On the humble beginnings of the drone journalism movement

Image taken from a recent photo shoot of a modified AR.Drone 2.0.

Image taken from a recent photo shoot of a modified AR.Drone 2.0.

Even though journalists are still taking baby steps into the world of drone journalism (and with increasing success), it's still useful to understand how and why all this began. As I wrote recently for the Center for the Study of the Drone at Bard College, it wasn't just a matter of the technology getting stronger, better, faster. It took the culture of the "maker" movement, along with key political, historical and environmental events, for this idea of drone journalism to take hold:

...a 9.0 magnitude quake struck Japan, killing more than 18,000 people and triggering a tsunami that damaged the Fukushima Daiichi nuclear power plant. The United States deployed the Global Hawk unmanned aircraft from Guam to remotely monitor the stability of its reactors with infrared sensors.The Japanese government chose not to release the data that had been collected by the U.S. drone. And yet, there was no shortage of demand among the public for this data.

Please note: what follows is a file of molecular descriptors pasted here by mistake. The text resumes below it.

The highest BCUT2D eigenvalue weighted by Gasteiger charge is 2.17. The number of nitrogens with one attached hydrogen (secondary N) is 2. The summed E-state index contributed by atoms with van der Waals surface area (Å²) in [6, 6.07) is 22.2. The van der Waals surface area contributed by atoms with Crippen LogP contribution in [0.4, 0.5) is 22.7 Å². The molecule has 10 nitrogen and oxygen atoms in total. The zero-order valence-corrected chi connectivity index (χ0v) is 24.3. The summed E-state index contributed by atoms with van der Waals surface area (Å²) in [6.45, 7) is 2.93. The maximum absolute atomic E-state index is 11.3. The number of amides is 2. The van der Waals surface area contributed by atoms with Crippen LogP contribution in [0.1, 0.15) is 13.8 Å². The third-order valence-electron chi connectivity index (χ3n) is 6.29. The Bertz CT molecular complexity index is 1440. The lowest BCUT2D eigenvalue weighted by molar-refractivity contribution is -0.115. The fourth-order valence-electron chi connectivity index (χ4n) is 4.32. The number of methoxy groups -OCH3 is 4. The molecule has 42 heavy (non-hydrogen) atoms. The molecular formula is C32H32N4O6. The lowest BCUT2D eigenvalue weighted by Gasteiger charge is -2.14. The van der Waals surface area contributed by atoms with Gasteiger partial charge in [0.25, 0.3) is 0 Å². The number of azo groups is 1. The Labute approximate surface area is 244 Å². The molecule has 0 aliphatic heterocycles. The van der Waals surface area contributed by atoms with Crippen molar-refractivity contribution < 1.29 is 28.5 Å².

With help from the international hacker community, Japanese citizens took data gathering into their own hands with Safecast, a project to crowd-source radiation monitoring. At the heart of this effort was inexpensive, versatile, and accessible open-source hardware. Designs, code, and real-time sensor readings were shared freely online.
— http://dronecenter.bard.edu/drone-journalism-revolution/